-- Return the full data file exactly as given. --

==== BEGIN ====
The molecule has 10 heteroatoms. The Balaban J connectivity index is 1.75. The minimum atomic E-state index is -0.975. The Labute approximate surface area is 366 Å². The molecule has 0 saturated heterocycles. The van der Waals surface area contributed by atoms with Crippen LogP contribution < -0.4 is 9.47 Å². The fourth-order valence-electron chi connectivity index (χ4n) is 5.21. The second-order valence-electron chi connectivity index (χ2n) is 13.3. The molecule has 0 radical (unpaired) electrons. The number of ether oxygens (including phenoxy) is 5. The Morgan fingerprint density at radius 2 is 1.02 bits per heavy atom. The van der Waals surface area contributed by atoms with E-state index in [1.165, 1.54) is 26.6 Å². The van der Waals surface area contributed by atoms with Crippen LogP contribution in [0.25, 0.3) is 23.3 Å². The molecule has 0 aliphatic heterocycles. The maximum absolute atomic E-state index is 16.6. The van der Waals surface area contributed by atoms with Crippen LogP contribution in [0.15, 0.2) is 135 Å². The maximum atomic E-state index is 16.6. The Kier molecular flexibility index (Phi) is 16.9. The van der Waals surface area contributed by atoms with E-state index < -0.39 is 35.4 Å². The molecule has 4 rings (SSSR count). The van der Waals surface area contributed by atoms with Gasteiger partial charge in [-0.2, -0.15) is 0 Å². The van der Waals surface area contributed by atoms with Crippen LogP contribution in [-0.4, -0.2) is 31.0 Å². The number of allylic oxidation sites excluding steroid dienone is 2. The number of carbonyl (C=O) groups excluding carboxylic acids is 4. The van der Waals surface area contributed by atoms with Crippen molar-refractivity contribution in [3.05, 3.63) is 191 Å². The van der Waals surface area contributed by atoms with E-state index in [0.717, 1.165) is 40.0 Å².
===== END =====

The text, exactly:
The molecule has 10 heteroatoms. The Balaban J connectivity index is 1.75. The minimum atomic E-state index is -0.975. The Labute approximate surface area is 366 Å². The molecule has 0 saturated heterocycles. The van der Waals surface area contributed by atoms with Crippen LogP contribution < -0.4 is 9.47 Å². The fourth-order valence-electron chi connectivity index (χ4n) is 5.21. The second-order valence-electron chi connectivity index (χ2n) is 13.3. The molecule has 0 radical (unpaired) electrons. The number of ether oxygens (including phenoxy) is 5. The Morgan fingerprint density at radius 2 is 1.02 bits per heavy atom. The van der Waals surface area contributed by atoms with E-state index in [1.165, 1.54) is 26.6 Å². The van der Waals surface area contributed by atoms with Crippen LogP contribution in [0.25, 0.3) is 23.3 Å². The molecule has 0 aliphatic heterocycles. The maximum absolute atomic E-state index is 16.6. The van der Waals surface area contributed by atoms with Crippen LogP contribution in [0.15, 0.2) is 135 Å². The maximum atomic E-state index is 16.6. The Kier molecular flexibility index (Phi) is 16.9. The van der Waals surface area contributed by atoms with E-state index < -0.39 is 35.4 Å². The molecule has 4 rings (SSSR count). The van der Waals surface area contributed by atoms with Gasteiger partial charge in [-0.2, -0.15) is 0 Å². The van der Waals surface area contributed by atoms with Crippen LogP contribution in [-0.4, -0.2) is 31.0 Å². The number of allylic oxidation sites excluding steroid dienone is 2. The number of carbonyl (C=O) groups excluding carboxylic acids is 4. The van der Waals surface area contributed by atoms with Crippen molar-refractivity contribution in [3.05, 3.63) is 191 Å². The van der Waals surface area contributed by atoms with E-state index in [0.717, 1.165) is 40.0 Å².